Time, Affect and Suicidal Microbes.
According to Jacques Derrida, in the tradition of Western philosophy nonhuman animals don’t have ‘time’. Temporality, which Martin Heidegger associates with auto-affection – giving oneself a presence, would be an exclusive human characteristic. Without access to knowledge and an experience of death as such, animals don’t die; they merely perish, according to Heidegger. Given these assumptions it may not be surprising that until recently marine microbes such as unicellular phytoplankton have been considered immortal unless eaten by predators. Concerns about global climate change however have spurred new research into the lives and ecologies of marine microbes and especially into their potentially beneficial role as carbon dioxide consumers. Assumptions about their atemporal existence are currently in the process of revision. Marine biologists in fact suggest that under specific conditions phytoplankton actively kill themselves. Drawing on new empirical research into programmed cell death in microbes, I explore how an affirmation of phytoplankton’s mortality may reconstruct the relationship between life and death, biological individuality and assumptions about a “natural” teleology. In multicellular animal bodies cell death is associated with a purpose; some individual cells must die in order to keep the organism alive. As long as individual cells are considered parts of a larger system, the organism, their deaths seems to make sense in evolutionary terms. But why would unicellular phytoplankton actively kill themselves? Assuming that microbial populations are composed of competing, selfish individuals, these research findings cease to make sense. Reading this research together with the Derridean move from autoaffection, which forms the basis of selfhood in humans and cells towards heteroaffection that recognizes that death is always internal to life and the ‘other’ always already part of the ‘self’, I explore how the deconstruction of individuality from within biology may suggests alternatives to our anthropocentric notion of time and affectivity in scientific knowledge production.
Astrid Schrader is currently a postdoctoral fellow in Anthropology and STS at York University in Toronto, Canada. She received her PhD in History of Consciousness and Feminist Studies from the University of California, Santa Cruz, upon completing her dissertation “Dino & Demons: The Politics of Temporality and Responsibility in Science”. Since then, Astrid spent a year as postdoctoral fellow at the Pembroke Center for Teaching and Research on Women at Brown University and has been teaching in the Science, Technology, and Society Program at Sarah Lawrence College for the last three years. Astrid’s recent research in Feminist Science Studies has focused on the scientific investigation of toxic marine microorganisms and the environmental problems these ‘harmful algae’ are said to cause. With the help of toxic dinoflagellates, feminist philosopher Karen Barad’s theoretical framework of agential realism and the philosophy of Jacques Derrida, Astrid has been exploring questions of responsibility and agency in scientific knowledge production, new ontologies, the relationship between anthropocentrism and conceptions of time, and environmental justice. Her research has been published in the journals of Social Studies of Science, Environmental Philosophy, and differences (forthcoming). In addition, Astrid has just completed co-editing (with Sophia Roosth) a special issue of the journal differences titled “Feminist Theory out of Science” (to appear in this Fall) that seeks to highlight how close attention to the materialities of scientific practices may inform feminist theories.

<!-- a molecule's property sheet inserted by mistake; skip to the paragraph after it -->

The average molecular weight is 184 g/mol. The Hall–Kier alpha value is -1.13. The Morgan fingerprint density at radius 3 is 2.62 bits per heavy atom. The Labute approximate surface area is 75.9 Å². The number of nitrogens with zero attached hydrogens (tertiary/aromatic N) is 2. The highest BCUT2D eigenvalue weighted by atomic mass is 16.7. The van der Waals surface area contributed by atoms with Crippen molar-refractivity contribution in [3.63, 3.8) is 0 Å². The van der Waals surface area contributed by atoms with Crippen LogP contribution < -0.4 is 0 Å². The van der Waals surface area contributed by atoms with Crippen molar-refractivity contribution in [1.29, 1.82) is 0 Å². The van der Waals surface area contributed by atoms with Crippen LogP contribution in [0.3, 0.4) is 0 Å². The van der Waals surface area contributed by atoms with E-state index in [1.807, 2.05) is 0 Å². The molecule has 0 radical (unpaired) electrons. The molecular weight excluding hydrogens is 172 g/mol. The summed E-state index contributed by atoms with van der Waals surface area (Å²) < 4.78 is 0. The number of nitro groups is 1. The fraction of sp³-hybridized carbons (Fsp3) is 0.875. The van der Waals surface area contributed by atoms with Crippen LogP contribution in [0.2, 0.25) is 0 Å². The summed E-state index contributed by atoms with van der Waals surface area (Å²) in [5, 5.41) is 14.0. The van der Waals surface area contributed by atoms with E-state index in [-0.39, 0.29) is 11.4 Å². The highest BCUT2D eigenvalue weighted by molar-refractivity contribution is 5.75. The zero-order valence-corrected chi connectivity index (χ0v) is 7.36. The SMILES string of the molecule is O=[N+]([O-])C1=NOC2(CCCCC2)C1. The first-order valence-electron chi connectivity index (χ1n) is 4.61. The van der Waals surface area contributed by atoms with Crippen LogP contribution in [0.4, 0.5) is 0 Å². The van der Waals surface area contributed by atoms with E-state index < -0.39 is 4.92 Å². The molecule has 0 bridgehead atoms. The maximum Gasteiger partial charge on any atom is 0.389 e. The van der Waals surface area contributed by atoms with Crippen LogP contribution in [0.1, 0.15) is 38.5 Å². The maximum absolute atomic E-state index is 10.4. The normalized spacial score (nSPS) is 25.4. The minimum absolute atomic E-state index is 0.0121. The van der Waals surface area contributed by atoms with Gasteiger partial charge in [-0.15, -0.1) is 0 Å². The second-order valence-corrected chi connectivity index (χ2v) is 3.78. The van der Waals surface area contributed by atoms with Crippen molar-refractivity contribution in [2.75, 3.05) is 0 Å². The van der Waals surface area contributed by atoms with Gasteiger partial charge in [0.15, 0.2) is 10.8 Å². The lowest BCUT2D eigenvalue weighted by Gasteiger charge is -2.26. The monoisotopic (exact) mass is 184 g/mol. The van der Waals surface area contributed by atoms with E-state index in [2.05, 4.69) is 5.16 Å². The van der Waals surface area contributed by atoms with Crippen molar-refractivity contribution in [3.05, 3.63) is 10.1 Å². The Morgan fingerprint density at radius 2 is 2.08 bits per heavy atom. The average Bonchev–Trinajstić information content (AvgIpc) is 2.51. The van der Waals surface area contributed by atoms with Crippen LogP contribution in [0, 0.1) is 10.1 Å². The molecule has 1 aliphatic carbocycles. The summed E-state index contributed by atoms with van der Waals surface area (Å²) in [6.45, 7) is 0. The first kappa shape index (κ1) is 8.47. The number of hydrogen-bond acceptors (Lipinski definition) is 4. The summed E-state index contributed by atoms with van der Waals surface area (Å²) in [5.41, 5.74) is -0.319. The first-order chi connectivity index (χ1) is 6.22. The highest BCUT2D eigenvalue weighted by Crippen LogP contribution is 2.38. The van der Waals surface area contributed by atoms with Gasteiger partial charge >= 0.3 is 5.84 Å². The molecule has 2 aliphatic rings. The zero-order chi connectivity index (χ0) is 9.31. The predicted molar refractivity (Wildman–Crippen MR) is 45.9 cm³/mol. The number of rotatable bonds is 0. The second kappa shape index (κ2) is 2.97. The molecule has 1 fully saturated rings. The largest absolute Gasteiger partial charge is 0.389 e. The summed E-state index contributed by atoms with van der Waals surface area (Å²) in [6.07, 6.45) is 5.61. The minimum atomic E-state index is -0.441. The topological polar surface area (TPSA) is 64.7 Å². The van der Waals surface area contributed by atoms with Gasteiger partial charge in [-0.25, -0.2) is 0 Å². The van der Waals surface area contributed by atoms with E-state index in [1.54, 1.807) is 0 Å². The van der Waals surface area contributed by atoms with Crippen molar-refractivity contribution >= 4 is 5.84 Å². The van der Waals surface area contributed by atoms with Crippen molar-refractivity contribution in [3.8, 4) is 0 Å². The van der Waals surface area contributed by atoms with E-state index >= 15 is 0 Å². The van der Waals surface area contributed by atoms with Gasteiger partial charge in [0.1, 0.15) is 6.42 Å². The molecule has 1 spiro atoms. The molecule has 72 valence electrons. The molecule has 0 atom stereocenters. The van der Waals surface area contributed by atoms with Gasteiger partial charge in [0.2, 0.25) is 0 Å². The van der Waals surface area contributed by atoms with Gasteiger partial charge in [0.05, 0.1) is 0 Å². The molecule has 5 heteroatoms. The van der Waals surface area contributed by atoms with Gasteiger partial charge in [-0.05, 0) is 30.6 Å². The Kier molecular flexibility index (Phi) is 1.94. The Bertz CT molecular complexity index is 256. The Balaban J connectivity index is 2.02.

from our workshop on Power, Time and Agency held in Manchester, January 2013